AM: I knew I wanted to write an album about forgiveness and Spring. I was inspired by things coming to life again, a rebirth of the world. I wanted to have a rebirth, to consciously think about forgiveness, to process everything that’s happened and be free from that. To tell that story. That’s the relationship – it’s a close relationship. ‘At Spring, everything melts and the water comes back too,’ that’s such a metaphor for forgiveness for me. On the track after the second interlude – ‘Gyöngyvirág’ [Hungarian for ‘Lily Of The Valley’ – at the end I sing about forgiving myself, the way mother nature forgives winter. These metaphors, they’re important to me. I made so many field recordings, a big part of the process was teaching my sister the songs and having her sing them in a field. That was important. In the pandemic I was grateful to see any greenery – in London we lived on Kingsland Road and didn’t see any nature. When I came back I was really hit and inspired by it.

Why were you thinking about forgiveness?

AM: Moving to London was hard for me and for my family. I struggled, I wanted to understand why they couldn’t be happy for me. I had to develop an understanding about my parents, I couldn’t express to them in any language how well I was doing. Neither of my parents went to university, and they didn’t understand why I wanted to go to university so much. But I knew I wouldn’t be able to progress if I didn’t spend three years learning. It’s about accepting and understanding that it was hard for my parents. It’s forgiveness towards my parents, because I left home in a way no one in my family had done before. I needed to accept that it’s OK that it was hard for them.

Can you tell me a bit more about how you approach field recordings. What makes you decide to capture something?

AM: They were all recorded in my family home. I was feeling such an intense appreciation for my surroundings. It’s very close to the Hungarian border. It’s flat, there are fields everywhere, and you can see the highway going to Hungary. I spent so much time just sitting in those fields, listening and loving it. I was excited about any sound, and there was so much, because it was summer, the world around was alive and it was so easy to record. I tried to record in town, but it wasn’t the same. There are no field recordings from London on the album, even though I recorded a lot, tube trains and stuff. It was exciting but it wasn’t emotional.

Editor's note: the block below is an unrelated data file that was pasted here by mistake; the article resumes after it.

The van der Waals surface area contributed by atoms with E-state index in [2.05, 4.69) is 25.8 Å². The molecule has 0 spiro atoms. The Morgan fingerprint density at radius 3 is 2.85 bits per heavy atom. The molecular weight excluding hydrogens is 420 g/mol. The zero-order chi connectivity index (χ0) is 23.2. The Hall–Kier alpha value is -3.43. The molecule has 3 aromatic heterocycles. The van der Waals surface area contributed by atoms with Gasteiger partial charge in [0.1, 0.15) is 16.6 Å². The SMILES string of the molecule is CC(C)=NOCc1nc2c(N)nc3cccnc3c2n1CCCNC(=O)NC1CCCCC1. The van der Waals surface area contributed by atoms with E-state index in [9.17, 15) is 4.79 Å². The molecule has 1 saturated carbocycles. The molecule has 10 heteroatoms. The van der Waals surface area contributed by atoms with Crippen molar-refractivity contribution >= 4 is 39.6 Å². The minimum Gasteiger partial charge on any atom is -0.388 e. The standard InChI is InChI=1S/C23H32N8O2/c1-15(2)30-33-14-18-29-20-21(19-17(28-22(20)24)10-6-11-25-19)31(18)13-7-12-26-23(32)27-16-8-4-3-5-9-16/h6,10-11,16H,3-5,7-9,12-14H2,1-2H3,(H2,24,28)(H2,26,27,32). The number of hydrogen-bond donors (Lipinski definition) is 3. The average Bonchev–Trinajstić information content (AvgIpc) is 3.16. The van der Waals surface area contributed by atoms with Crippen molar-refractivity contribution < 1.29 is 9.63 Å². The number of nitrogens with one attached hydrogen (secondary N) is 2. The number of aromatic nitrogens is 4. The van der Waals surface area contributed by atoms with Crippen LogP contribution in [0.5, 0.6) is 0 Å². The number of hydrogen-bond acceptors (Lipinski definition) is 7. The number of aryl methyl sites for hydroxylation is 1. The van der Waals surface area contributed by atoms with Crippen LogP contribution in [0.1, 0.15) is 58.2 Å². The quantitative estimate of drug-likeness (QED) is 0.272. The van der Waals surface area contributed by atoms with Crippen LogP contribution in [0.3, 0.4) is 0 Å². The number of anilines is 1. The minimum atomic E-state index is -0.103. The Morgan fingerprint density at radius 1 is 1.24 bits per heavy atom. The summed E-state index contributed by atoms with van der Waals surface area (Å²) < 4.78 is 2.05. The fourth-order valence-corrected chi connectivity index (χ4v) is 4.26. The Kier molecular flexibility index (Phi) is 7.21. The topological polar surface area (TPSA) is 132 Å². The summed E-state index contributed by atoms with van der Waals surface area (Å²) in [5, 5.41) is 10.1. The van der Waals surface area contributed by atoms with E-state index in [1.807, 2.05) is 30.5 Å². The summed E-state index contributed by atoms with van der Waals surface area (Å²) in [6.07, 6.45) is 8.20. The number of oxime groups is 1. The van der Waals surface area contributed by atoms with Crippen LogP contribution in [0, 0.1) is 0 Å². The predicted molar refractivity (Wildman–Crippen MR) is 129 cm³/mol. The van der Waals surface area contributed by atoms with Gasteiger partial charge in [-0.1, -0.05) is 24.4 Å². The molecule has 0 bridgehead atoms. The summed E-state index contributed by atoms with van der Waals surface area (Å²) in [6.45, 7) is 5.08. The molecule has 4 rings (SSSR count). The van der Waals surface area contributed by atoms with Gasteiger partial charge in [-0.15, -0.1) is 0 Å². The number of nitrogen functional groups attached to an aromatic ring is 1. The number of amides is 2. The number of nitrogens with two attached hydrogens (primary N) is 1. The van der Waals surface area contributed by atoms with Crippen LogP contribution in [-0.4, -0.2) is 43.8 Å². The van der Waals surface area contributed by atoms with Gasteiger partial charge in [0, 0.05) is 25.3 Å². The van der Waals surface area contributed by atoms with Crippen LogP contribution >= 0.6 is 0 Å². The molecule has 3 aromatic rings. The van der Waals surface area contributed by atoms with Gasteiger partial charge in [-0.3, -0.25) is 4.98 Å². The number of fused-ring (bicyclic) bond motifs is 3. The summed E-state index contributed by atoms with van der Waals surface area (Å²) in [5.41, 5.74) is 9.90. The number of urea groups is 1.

You often use effects on your voice, especially on ‘Spolu’, pitching it up and down. What draws you to that? Are you consciously making it sound synthetic?

AM: I’ve always wanted to work with a choir but I never had the guts to do it! I did it once at Goldsmiths but I never got around to it again. I used to feel guilty for making music, so I was scared to ask anyone else to take their precious time to help me out. I had to do it on my own. On ‘Spolu’, I got some criticism for the bit where the voice goes really low. People were telling me it was uncool. But I needed to get it out of me. I’m fully aware it’s synthetic. With the voice I’m not afraid of being between the two. Knowing when it has to be raw and when it doesn’t. Aesthetically it’s not very cool, but I’m attracted to these things. I don’t like it when I listen to other people’s music, but I like it on my own.

Do you think there’s a connection between this and the interest in natural sounds?

AM: Funnily enough I’m not crazy about nature in a way. I don’t look after the plants in our house. I have no relationship to gardening. As a kid, it was important to my parents but it wasn’t to me – I was like, ‘What do you mean planting tomatoes is more important than my geography homework?’ But then living in London, I started appreciating nature. I lived in Hackney for four years. There are incredible parks, but you still hear the cars. When you go to the forest here, it’s quite different. These natural processes are what they are. They’re not perfect. But, they kind of are. I’m attracted to things that aren’t chiseled – like recording my sister who’s not a singer. It was freeing for me when I realised music isn’t just chart music. You don’t have to be so perfect to be a singer.

How far are the songs taking in influence from folklore and traditions from Slovakia and Hungary?

AM: I think the influence is subconscious and emotional, channeled from memories rather than real life examples. I only started to realize the influence more when I started playing live, as I do covers of some folk songs. I would say anything to do with Sebestyén Márta is an influence though, as the recorded folk songs she has sung were played in our household when I was a child. I never got to see my parents actually perform folk dancing live, but every Christmas we would go watch my younger cousin perform (who dances Slovak folk). So it was around. In the months in which I wrote the album, my parents invited someone from the Slovak-Hungarian folk group they used to dance for [Ifjú Szívek] to do a workshop in our garden. I was too shy to be involved and I told them about the album and wanted to record them. They forbade me from recording a video in case the choreography was somehow plagiarised, but they allowed me to record sound. So, on both ‘Interlude II’ and ‘Interlude III’ you can hear those sounds. These are also choreographies or dances my parents would’ve danced when they were my age. When I was younger I rebelled against folk music. My parents asked if I was going to do folk songs, and I was like, ‘No, I want to do hip hop.’ Now, the Hungarian folk songs that resonate with me are the ones about hardship. They’re about things I can’t even imagine but the emotion is really there. It’s beautiful that way.

Szabadság by Adela Mede is released on vinyl on 3 February via Night School